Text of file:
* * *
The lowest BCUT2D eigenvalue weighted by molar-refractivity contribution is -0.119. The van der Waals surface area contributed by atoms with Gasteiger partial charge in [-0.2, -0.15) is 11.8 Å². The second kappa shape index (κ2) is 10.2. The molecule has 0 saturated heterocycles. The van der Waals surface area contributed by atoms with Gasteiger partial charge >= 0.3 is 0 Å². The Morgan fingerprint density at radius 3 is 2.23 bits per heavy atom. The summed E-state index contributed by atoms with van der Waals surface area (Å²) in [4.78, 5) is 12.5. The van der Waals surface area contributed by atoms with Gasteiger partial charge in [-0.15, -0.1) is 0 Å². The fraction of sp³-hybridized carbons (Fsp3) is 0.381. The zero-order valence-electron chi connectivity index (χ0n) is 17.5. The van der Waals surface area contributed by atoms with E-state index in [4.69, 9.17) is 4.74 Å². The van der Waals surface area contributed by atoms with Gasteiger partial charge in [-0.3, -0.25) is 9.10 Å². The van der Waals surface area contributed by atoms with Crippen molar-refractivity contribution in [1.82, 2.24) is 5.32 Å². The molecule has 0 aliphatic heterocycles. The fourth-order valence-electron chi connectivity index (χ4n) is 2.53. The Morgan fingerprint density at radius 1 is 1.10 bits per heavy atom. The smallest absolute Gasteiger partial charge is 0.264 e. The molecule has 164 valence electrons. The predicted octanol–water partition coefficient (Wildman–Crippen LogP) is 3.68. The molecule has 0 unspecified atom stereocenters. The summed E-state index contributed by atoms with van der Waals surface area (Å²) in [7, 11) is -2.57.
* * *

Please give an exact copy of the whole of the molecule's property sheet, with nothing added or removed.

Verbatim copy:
The lowest BCUT2D eigenvalue weighted by molar-refractivity contribution is -0.119. The van der Waals surface area contributed by atoms with Gasteiger partial charge in [-0.2, -0.15) is 11.8 Å². The second kappa shape index (κ2) is 10.2. The molecule has 0 saturated heterocycles. The van der Waals surface area contributed by atoms with Gasteiger partial charge >= 0.3 is 0 Å². The Morgan fingerprint density at radius 3 is 2.23 bits per heavy atom. The summed E-state index contributed by atoms with van der Waals surface area (Å²) in [4.78, 5) is 12.5. The van der Waals surface area contributed by atoms with Gasteiger partial charge in [-0.15, -0.1) is 0 Å². The fraction of sp³-hybridized carbons (Fsp3) is 0.381. The zero-order valence-electron chi connectivity index (χ0n) is 17.5. The van der Waals surface area contributed by atoms with E-state index in [4.69, 9.17) is 4.74 Å². The van der Waals surface area contributed by atoms with Gasteiger partial charge in [-0.3, -0.25) is 9.10 Å². The van der Waals surface area contributed by atoms with Crippen molar-refractivity contribution in [1.82, 2.24) is 5.32 Å². The molecule has 0 aliphatic heterocycles. The fourth-order valence-electron chi connectivity index (χ4n) is 2.53. The Morgan fingerprint density at radius 1 is 1.10 bits per heavy atom. The smallest absolute Gasteiger partial charge is 0.264 e. The molecule has 164 valence electrons. The predicted octanol–water partition coefficient (Wildman–Crippen LogP) is 3.68. The molecule has 0 unspecified atom stereocenters. The summed E-state index contributed by atoms with van der Waals surface area (Å²) in [7, 11) is -2.57.